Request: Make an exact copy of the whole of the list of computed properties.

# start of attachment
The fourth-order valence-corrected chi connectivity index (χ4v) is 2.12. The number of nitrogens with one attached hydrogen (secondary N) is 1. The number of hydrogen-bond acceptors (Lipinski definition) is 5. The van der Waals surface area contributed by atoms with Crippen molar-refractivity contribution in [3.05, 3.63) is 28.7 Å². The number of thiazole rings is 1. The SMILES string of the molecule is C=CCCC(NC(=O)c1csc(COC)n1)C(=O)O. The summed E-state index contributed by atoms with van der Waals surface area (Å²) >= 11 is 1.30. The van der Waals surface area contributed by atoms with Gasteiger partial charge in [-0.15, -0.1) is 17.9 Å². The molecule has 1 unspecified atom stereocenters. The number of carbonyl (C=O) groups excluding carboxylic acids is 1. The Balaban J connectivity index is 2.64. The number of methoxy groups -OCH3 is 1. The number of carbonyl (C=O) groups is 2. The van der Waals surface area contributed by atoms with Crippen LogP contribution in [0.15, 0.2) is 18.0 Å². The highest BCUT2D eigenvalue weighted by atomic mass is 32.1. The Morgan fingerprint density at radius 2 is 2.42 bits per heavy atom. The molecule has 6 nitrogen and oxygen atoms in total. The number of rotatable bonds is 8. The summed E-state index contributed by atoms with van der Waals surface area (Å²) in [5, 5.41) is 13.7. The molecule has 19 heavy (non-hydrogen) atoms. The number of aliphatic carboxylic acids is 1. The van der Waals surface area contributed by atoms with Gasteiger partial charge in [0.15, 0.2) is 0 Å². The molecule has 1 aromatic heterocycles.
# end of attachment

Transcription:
The fourth-order valence-corrected chi connectivity index (χ4v) is 2.12. The number of nitrogens with one attached hydrogen (secondary N) is 1. The number of hydrogen-bond acceptors (Lipinski definition) is 5. The van der Waals surface area contributed by atoms with Crippen molar-refractivity contribution in [3.05, 3.63) is 28.7 Å². The number of thiazole rings is 1. The SMILES string of the molecule is C=CCCC(NC(=O)c1csc(COC)n1)C(=O)O. The summed E-state index contributed by atoms with van der Waals surface area (Å²) >= 11 is 1.30. The van der Waals surface area contributed by atoms with Gasteiger partial charge in [-0.15, -0.1) is 17.9 Å². The molecule has 1 unspecified atom stereocenters. The number of carbonyl (C=O) groups excluding carboxylic acids is 1. The Balaban J connectivity index is 2.64. The number of methoxy groups -OCH3 is 1. The number of carbonyl (C=O) groups is 2. The van der Waals surface area contributed by atoms with Crippen LogP contribution in [0.15, 0.2) is 18.0 Å². The highest BCUT2D eigenvalue weighted by atomic mass is 32.1. The Morgan fingerprint density at radius 2 is 2.42 bits per heavy atom. The molecule has 6 nitrogen and oxygen atoms in total. The number of rotatable bonds is 8. The summed E-state index contributed by atoms with van der Waals surface area (Å²) in [5, 5.41) is 13.7. The molecule has 19 heavy (non-hydrogen) atoms. The number of aliphatic carboxylic acids is 1. The van der Waals surface area contributed by atoms with Gasteiger partial charge in [0.15, 0.2) is 0 Å². The molecule has 1 aromatic heterocycles.